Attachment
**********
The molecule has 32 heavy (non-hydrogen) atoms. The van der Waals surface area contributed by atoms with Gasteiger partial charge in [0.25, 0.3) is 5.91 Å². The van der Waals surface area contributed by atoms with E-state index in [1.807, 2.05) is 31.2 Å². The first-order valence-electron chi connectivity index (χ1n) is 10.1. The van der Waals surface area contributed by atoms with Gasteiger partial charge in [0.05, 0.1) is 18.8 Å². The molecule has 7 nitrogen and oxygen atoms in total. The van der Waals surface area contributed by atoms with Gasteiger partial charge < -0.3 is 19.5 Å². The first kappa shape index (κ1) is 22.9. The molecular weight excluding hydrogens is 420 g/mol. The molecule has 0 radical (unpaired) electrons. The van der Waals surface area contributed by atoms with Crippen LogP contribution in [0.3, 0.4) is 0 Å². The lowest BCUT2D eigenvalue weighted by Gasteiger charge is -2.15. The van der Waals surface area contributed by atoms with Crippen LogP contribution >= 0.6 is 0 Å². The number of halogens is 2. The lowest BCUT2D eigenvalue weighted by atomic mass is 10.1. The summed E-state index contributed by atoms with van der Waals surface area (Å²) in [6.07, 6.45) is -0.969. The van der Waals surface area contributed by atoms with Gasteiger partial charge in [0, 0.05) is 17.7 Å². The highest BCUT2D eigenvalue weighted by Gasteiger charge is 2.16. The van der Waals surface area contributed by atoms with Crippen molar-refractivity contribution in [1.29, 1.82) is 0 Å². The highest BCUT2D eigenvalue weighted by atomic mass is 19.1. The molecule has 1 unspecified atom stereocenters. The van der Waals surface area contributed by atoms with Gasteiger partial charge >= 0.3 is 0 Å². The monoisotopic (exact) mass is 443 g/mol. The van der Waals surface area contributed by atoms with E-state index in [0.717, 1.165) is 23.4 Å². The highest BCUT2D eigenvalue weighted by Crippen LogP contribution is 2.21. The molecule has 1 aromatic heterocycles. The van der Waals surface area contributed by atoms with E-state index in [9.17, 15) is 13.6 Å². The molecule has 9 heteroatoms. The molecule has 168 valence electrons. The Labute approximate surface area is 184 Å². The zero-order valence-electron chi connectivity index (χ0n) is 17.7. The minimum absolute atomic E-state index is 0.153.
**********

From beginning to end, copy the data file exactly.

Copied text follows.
The molecule has 32 heavy (non-hydrogen) atoms. The van der Waals surface area contributed by atoms with Gasteiger partial charge in [0.25, 0.3) is 5.91 Å². The van der Waals surface area contributed by atoms with E-state index in [1.807, 2.05) is 31.2 Å². The first-order valence-electron chi connectivity index (χ1n) is 10.1. The van der Waals surface area contributed by atoms with Gasteiger partial charge in [0.05, 0.1) is 18.8 Å². The molecule has 7 nitrogen and oxygen atoms in total. The van der Waals surface area contributed by atoms with Gasteiger partial charge < -0.3 is 19.5 Å². The first kappa shape index (κ1) is 22.9. The molecular weight excluding hydrogens is 420 g/mol. The molecule has 0 radical (unpaired) electrons. The van der Waals surface area contributed by atoms with Crippen LogP contribution in [0.3, 0.4) is 0 Å². The lowest BCUT2D eigenvalue weighted by Gasteiger charge is -2.15. The van der Waals surface area contributed by atoms with Crippen LogP contribution >= 0.6 is 0 Å². The number of halogens is 2. The lowest BCUT2D eigenvalue weighted by atomic mass is 10.1. The summed E-state index contributed by atoms with van der Waals surface area (Å²) in [6.07, 6.45) is -0.969. The van der Waals surface area contributed by atoms with Gasteiger partial charge in [0, 0.05) is 17.7 Å². The highest BCUT2D eigenvalue weighted by Gasteiger charge is 2.16. The van der Waals surface area contributed by atoms with Crippen molar-refractivity contribution in [1.29, 1.82) is 0 Å². The highest BCUT2D eigenvalue weighted by atomic mass is 19.1. The molecule has 1 unspecified atom stereocenters. The van der Waals surface area contributed by atoms with Gasteiger partial charge >= 0.3 is 0 Å². The monoisotopic (exact) mass is 443 g/mol. The van der Waals surface area contributed by atoms with E-state index in [0.717, 1.165) is 23.4 Å². The highest BCUT2D eigenvalue weighted by Crippen LogP contribution is 2.21. The molecule has 1 aromatic heterocycles. The van der Waals surface area contributed by atoms with E-state index in [9.17, 15) is 13.6 Å². The molecule has 9 heteroatoms. The molecule has 168 valence electrons. The Labute approximate surface area is 184 Å². The zero-order valence-electron chi connectivity index (χ0n) is 17.7. The minimum absolute atomic E-state index is 0.153.